Studies were performed in compliance with an institutionally reviewed and approved human subject protocol by the IRB at the Scripps Research Institute (La Jolla, CA, USA). The human knee chondrocytes were isolated from autopsy donors (no consent was needed) that were graded macroscopically according to a modified Outerbridge scale [14, 15]. Grade I represents intact cartilage surface (normal); grade II represents minimal fibrillation (OA); and grade III represents overt fibrillation (OA) [14, 15]. Human chondrocytes were cultured in high-glucose DMEM with 10% FCS, 100 μg/ml streptomycin, and 100 IU/ml penicillin at 37°C, and no later than first passage chondrocytes were used for all experiments. Unless otherwise indicated, chondrocytes were plated at 2.5 × 105 cells per well in 250 μl medium on the day before the experimental treatment in 12-well plates.
Experimental osteoarthritis models in mice
All mouse experiments were performed in compliance with an institutionally reviewed and approved protocol by IACUC at the Scripps Research Institute. Joint instability-induced OA was induced in 2-month-old C57BL/6J mice by transection of the anteromedial meniscotibial ligament and the medial collateral ligament, and animals were euthanized 8 weeks later. Aging C57BL/6 mice were kept under normal conditions and knee joints were compared at 6, 12 and 24 months of age. Knee joints from surgical OA and aging mice groups were resected, fixed in 10% zinc-buffered formalin (Z-Fix; Anatech, Battle Creek, MI, USA) for 2 days, decalcified in TBD-2 (Shandon, Pittsburgh, PA, USA) for 72 hours, and paraffin embedded using standard protocols.
Mouse knee cartilage sections were pretreated with hyaluronidase (2 mg/ml) for 1 hour before being treated with 3% (vol/vol) H2O2 for 10 minutes. The sections were then blocked with 10% goat serum for 2 hours at room temperature. After washing with Tris-buffered saline, rabbit antibodies to phospho-LKB1 (Ser428; 1:50 dilution), phospho-AMPKα (Thr172; 1:50 dilution) and the negative control rabbit IgG (1 μg/ml) were applied to the sections and incubated overnight at 4°C. Next, the sections were washed with Tris-buffered saline, incubated with biotinylated goat anti-rabbit IgG secondary antibody for 30 minutes, and then incubated for 30 minutes using the Histostain Plus kit (Invitrogen, Carlsbad, CA, USA). Finally, the sections were washed and incubated with 3,3'-diaminobenzidine substrate for 2 to 5 minutes.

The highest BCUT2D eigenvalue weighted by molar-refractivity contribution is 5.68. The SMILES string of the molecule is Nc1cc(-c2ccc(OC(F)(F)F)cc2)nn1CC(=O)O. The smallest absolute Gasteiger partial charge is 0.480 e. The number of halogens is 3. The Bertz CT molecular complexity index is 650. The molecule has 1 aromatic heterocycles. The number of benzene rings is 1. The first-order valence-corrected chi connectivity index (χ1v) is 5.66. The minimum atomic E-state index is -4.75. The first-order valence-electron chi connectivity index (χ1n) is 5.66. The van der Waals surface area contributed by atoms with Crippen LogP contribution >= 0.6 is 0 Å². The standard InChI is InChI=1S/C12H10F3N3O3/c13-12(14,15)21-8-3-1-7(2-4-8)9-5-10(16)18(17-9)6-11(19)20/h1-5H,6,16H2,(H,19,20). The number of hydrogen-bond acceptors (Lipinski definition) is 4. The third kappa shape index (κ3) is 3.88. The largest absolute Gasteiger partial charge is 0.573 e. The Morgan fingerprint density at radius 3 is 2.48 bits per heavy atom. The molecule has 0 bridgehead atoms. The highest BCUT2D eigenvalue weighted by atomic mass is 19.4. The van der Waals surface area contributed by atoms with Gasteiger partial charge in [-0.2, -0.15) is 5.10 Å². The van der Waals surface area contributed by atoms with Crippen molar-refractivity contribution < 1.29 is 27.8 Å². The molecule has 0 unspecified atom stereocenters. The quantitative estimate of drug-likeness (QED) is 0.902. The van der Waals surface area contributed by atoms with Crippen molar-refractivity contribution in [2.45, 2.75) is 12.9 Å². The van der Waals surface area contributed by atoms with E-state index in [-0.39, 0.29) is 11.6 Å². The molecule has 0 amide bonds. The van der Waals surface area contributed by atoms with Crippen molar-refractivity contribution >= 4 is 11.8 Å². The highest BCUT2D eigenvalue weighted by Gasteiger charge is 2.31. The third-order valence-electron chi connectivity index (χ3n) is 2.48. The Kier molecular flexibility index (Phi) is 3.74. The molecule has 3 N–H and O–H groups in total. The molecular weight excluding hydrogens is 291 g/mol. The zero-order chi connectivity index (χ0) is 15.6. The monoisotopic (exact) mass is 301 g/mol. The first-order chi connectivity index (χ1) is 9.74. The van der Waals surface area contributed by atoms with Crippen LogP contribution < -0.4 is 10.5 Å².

Quantification of positive staining chondrocytes
Positive staining cells in the noncalcified region of femoral and tibial cartilage of each mouse knee section were counted from six different areas of the knee (representing the center of the femoral condyle and tibia that are not covered by the menisci as well as the medial and lateral femoral condyles and tibia) adapted from the previous method . The cellularity was quantified by counting the number of cells stained with hematoxylin on corresponding, adjacent sections. The number of positive cells for each antibody was expressed as the percentage of positive staining cells via immunohistochemistry, relative to the number of cells stained with hematoxylin in corresponding sections.
Knockdown of LKB1 in human knee articular chondrocytes
Normal cultured primary human knee articular chondrocytes (passage 1) were transfected with siRNAs of LKB1 and nontarget control. Transfection used the Amaxa Nucleofection™ system (Amaxa Inc., Gaithersburg, MD, USA), according to the manufacturer's protocol. Knockdown of expression of LKB1 was examined by SDS-PAGE/western blot analysis.
Bovine knee chondrocytes subjected to biomechanical injury
Bovine articular chondrocytes, isolated from mature cow knees as described previously , were embedded in 2% alginate discs with 6 mm diameter and 3 mm height. The chondrocyte-alginate constructs were then cultured in DMEM medium, containing 10% FBS and 1% penicillin-streptomycin, in a 37°C, 5% CO2 incubator for 3 to 4 weeks. This time period was based on prior knowledge that chondrocytes embedded in alginate require approximately 3 weeks to establish a consistent pericellular and territorial extracellular matrix . This approach allowed for robust extracellular matrix production before application of biomechanical injury, which used a custom-made mechanical compression apparatus housed inside a 37°C, 5% CO2 incubator. Sub-lethal injury was optimized to induce no significant increase cell death at a time point immediately after completion of compression (relative to no compression), with cell viability determined in situ by the Live/Dead cell viability assay (Invitrogen). The sub-lethal injury condition (defined as no immediate cell death), was associated with delayed cell death (to about 25% of cells) after injury. The conditions involved continuous dynamic unconfined compression at 24% strain, with 12% amplitude at 0.5 Hz for 16 hours. The alginate-chondrocyte constructs were then cultured and analyzed at 0, 1, 2 and 5 days after injury. Chondrocytes were isolated from the constructs by dissolution of alginate using a 50 mM ethylenediamine tetraacetic acid/PBS solution, and the cell lysates were subjected to SDS-PAGE/western blot analysis for expression of cleaved caspase-3, an apoptosis marker, and phosphorylation of LKB1 and AMPKα. Conditioned media were also collected for measurement of release of nitric oxide (NO) and glycosaminoglycans (GAGs) . Expression of MMP-3 was determined at both the mRNA level by quantitative RT-PCR analysis and the protein level by SDS-PAGE/western blot analysis of the conditioned media.